Annihilation is a hard movie to categorize; not because defies genre categories, but because it samples so many of them. Like the strange creatures that inhabit its world, it’s a hybrid; blending together science-fiction, drama, and horror to potent effect. The structure of its first-act setup is pure adventure, beginning with the return of Lena’s (Natalie Portman) husband Kane (Oscar Isaac) long after he went missing on a classified government mission. It’s immediately clear that something is very wrong with him, both physically and mentally. When Lena tries to get her husband to the hospital, the government swoops in and abducts them both to a secret location, where they isolate her and reveal what’s responsible for his condition.
One year ago, Kane and his team were sent into the shimmer, a miles-wide dome of energy enveloping an isolated town in the swamplands of (maybe) Florida, with Kane being the only person ever to return. Lena, ex-military herself, demands to join the next expedition into the shimmer, to which Dr. Ventress (Jennifer Jason Leigh), the icy team leader and psychologist, agrees. Rounding out the quintet are fiery paramedic Anya (Gina Rodriguez), reserved physicist Josie (Tessa Thompson), and serene anthropologist Cass (Tuva Novotny). Each of them has their own reasons for volunteering for what is likely a suicide mission, and their backstories are parsed out with skill and subtlety. There’s not a weak performance in the bunch, but the reliably brilliant Portman and Leigh’s deadpan Ventress are the standouts.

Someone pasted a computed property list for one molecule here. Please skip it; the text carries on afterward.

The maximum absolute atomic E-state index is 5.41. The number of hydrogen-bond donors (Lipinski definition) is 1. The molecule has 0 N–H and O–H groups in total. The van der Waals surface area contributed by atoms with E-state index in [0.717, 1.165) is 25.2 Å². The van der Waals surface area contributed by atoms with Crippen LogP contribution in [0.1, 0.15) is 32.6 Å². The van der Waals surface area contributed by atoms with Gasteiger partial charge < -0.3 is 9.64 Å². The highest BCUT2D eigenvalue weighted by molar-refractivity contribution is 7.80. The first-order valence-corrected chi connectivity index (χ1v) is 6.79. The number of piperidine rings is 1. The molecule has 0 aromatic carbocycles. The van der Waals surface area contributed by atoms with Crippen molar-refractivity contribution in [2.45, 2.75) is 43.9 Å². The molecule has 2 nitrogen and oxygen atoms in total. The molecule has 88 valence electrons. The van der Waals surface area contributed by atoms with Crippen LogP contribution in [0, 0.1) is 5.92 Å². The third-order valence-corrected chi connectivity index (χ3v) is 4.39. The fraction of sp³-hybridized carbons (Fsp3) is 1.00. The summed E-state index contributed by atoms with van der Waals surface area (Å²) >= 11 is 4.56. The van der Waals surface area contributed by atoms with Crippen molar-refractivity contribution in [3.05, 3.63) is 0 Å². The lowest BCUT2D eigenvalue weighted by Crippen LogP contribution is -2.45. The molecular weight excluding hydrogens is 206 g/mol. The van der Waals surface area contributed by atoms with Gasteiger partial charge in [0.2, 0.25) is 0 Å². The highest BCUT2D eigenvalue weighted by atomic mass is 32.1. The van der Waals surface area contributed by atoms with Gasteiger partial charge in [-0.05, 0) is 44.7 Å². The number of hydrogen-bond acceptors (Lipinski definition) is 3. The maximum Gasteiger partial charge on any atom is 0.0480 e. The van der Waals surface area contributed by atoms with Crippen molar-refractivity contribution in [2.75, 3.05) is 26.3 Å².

When this five-woman band ventures into the unknown, the movie starts in earnest. The shimmer’s world is beautiful, deadly, and dreamlike, filled with mutated flora and fauna that are at once familiar and alien. The alteration and fusion of familiar plant, animal, and human forms make for some thoroughly memorable images; some gorgeous, others terrifying. Adding to the otherworldliness is the way the shimmer gradually destroys the team’s sense of time, along with blurring their lines between dreams and reality. Thanks to some skillful editing, Annihilation seamlessly transfers this sense of disorientation and detachment from the heroes to the audience.
Yet despite the hallucinatory visuals and temporal manipulation, Annihilation remains relatively grounded (until its final sequence) because of its efficient, straightforward plot. For all its psyche-delving detours, it’s still an adventure film; and any seasoned moviegoer will recognize the familiar beats: the team’s dwindling numbers, the heated infighting, and of course, the steady progression towards the mission’s inevitable final destination. It’s one of the best examples of genre-melding I’ve seen in recent memory, offering both the high-minded pleasures of a psychological drama and the raw thrills of an action-horror flick. Though it contains a few solid jump-scares, it excels at being quietly disturbing, evoking the same deep chills as a classic episode of The Twilight Zone.
Annihilation’s ending – an extended dialogue-free head trip á la 2001 – deserves special mention. One of the more impressive (and not coincidentally, original) displays of special effects in recent cinema, it works not because of its beauty but because of its buildup. It’s a lengthy, borderline-indulgent sequence, but what keeps it from collapsing under its own weight is the fact that it feels earned; thanks to the subtle, restrained approach taken by the rest of the movie. Like its final ten minutes, Annihilation will prove too opaque for some, but for those craving some variety in their movies, I couldn’t recommend it any higher.